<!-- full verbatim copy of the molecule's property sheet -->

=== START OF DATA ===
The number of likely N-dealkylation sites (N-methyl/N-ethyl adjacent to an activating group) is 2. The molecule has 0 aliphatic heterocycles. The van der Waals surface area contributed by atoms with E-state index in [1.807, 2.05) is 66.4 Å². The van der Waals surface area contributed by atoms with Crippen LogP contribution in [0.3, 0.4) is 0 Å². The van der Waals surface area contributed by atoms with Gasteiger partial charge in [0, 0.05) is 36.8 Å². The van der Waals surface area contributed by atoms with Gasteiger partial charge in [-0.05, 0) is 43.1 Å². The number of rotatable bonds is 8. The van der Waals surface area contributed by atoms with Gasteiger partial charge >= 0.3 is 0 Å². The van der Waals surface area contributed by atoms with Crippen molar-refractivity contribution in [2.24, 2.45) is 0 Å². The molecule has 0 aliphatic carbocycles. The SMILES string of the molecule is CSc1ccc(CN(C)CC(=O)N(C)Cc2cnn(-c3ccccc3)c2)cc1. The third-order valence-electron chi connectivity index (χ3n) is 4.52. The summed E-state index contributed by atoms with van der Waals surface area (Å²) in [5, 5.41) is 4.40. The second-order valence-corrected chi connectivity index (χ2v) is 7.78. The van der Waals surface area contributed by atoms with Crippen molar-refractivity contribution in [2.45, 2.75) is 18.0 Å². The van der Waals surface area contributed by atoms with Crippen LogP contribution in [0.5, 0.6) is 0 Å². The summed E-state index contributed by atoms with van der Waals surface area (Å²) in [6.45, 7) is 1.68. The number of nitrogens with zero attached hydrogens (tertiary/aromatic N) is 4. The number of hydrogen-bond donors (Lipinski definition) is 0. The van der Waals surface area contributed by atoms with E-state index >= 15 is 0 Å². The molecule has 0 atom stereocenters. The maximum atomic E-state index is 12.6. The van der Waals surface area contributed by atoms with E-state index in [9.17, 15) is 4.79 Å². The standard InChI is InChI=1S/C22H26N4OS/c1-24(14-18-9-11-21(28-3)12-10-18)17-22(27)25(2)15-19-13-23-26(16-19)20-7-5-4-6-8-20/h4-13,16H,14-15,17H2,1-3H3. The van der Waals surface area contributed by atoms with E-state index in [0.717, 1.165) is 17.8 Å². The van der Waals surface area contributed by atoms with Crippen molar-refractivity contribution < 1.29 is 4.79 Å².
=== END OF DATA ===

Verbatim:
The number of likely N-dealkylation sites (N-methyl/N-ethyl adjacent to an activating group) is 2. The molecule has 0 aliphatic heterocycles. The van der Waals surface area contributed by atoms with E-state index in [1.807, 2.05) is 66.4 Å². The van der Waals surface area contributed by atoms with Crippen LogP contribution in [0.3, 0.4) is 0 Å². The van der Waals surface area contributed by atoms with Gasteiger partial charge in [0, 0.05) is 36.8 Å². The van der Waals surface area contributed by atoms with Gasteiger partial charge in [-0.05, 0) is 43.1 Å². The number of rotatable bonds is 8. The van der Waals surface area contributed by atoms with Gasteiger partial charge >= 0.3 is 0 Å². The van der Waals surface area contributed by atoms with Crippen molar-refractivity contribution in [2.24, 2.45) is 0 Å². The molecule has 0 aliphatic carbocycles. The SMILES string of the molecule is CSc1ccc(CN(C)CC(=O)N(C)Cc2cnn(-c3ccccc3)c2)cc1. The third-order valence-electron chi connectivity index (χ3n) is 4.52. The summed E-state index contributed by atoms with van der Waals surface area (Å²) in [5, 5.41) is 4.40. The second-order valence-corrected chi connectivity index (χ2v) is 7.78. The van der Waals surface area contributed by atoms with Crippen molar-refractivity contribution in [2.45, 2.75) is 18.0 Å². The van der Waals surface area contributed by atoms with Crippen LogP contribution in [0.5, 0.6) is 0 Å². The summed E-state index contributed by atoms with van der Waals surface area (Å²) in [6.45, 7) is 1.68. The number of nitrogens with zero attached hydrogens (tertiary/aromatic N) is 4. The number of hydrogen-bond donors (Lipinski definition) is 0. The van der Waals surface area contributed by atoms with E-state index >= 15 is 0 Å². The molecule has 0 atom stereocenters. The maximum atomic E-state index is 12.6. The van der Waals surface area contributed by atoms with E-state index in [9.17, 15) is 4.79 Å². The standard InChI is InChI=1S/C22H26N4OS/c1-24(14-18-9-11-21(28-3)12-10-18)17-22(27)25(2)15-19-13-23-26(16-19)20-7-5-4-6-8-20/h4-13,16H,14-15,17H2,1-3H3. The van der Waals surface area contributed by atoms with E-state index in [0.717, 1.165) is 17.8 Å². The van der Waals surface area contributed by atoms with Crippen molar-refractivity contribution < 1.29 is 4.79 Å².